What will you never outgrow?

At a recent conference, one of the keynote speakers shared lessons he learned from Coach Don Meyer, a much loved and respected college basketball coach who left an indelible mark on everyone that knew him.

There were three key rules that Coach Meyer lived by and expected his teams to honor as well. They seem simple when you first hear them but great depth is within them.

He said that he was resolved to never outgrow by any titles or status he may have achieved, the mindset of these three rules. Throughout his life, and because of him, countless other lives, they were a guiding compass for always knowing the next right thing to do.

The first rule was that everybody takes notes. We are never finished learning and growing. We all need to pay attention and take notes. What works, what doesn’t work. Champions pay attention and they take notes. They stay in development mode always.

His second rule was simply this: Everybody says please and thank you. Everyone to everyone. We are always living from a state of grace. Everyone merits respect. Everyone.

When it came to the third rule, I will admit that it wasn’t what I expected but after reflection it made perfect sense: Everybody picks up the trash. We are all responsible to leave wherever we are better than we found it. We are all responsible to do whatever it takes to get the job done. Even if that is picking up the trash.

One of my favorite quotes from him came from that third rule. He said that picking up trash didn’t win any titles but every title they ever won came from the fact that they picked up the trash. They always did whatever it took and they left every game better than when they arrived.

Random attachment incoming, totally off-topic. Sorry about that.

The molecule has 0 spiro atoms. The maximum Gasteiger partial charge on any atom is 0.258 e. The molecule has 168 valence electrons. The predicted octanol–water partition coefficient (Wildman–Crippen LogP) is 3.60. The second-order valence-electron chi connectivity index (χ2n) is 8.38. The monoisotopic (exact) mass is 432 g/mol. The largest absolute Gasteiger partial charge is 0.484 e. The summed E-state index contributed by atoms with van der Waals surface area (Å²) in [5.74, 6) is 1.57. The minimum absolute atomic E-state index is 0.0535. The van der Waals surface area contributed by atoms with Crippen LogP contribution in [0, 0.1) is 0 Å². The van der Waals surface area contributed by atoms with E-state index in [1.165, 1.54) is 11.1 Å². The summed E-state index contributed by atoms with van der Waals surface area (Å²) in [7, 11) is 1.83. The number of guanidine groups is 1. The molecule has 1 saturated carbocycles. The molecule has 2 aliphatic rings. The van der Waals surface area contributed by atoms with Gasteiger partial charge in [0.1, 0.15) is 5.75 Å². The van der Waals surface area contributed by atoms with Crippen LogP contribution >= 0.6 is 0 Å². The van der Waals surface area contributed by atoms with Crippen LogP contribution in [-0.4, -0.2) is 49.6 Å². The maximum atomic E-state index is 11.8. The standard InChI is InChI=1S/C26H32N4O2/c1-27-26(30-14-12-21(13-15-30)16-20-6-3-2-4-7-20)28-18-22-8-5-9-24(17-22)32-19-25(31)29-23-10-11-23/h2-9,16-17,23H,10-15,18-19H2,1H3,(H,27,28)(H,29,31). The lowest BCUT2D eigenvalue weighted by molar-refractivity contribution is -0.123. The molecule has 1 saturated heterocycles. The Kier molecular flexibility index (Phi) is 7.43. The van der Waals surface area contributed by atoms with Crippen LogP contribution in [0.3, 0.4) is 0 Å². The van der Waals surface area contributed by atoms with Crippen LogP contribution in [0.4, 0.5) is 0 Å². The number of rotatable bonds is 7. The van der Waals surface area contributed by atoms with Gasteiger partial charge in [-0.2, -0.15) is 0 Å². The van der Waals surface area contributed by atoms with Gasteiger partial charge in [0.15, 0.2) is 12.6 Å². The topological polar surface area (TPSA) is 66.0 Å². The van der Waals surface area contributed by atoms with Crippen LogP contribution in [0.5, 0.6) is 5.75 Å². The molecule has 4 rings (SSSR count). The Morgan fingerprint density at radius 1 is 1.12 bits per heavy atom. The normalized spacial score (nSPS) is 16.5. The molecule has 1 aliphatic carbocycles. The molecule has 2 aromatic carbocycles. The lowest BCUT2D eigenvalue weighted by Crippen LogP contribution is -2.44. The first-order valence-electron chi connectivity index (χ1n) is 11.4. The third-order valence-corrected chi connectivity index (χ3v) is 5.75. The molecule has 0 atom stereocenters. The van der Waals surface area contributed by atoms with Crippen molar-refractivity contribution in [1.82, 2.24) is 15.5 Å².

It begs the question for all of us of what our guiding principles might be. What are we resolved to never outgrow? If the answer is lacking, that question is the right place to start. It’s the next right thing to do. And Coach Meyer’s rules might just be a worthy launching point.

There were many legacy teaching moments throughout the conference. It was a compelling reminder that our influence goes well beyond our breath. Another memorable moment for me came from Tom Ziglar, son of Zig Ziglar, one of my Dad’s personal heroes as well as my own. Tom shared this: “Legacy is a transference of habit.”

Such a clear way to think about the legacy we are living. What habits are we transferring? Coach Meyer’s life practices and habits are embedded within his rules: Growth, Gratitude and Grit.

This was my first encounter with Coach Meyer’s story.  If you (like me) want to know more, you can learn about his life and legacy here.

If you’d like to explore your own life and legacy, we’re here for you. As your possibility partner, we are committed to helping you achieve more from the rest of your own story than you ever dreamed possible.

Live today like you want tomorrow to be. Live well.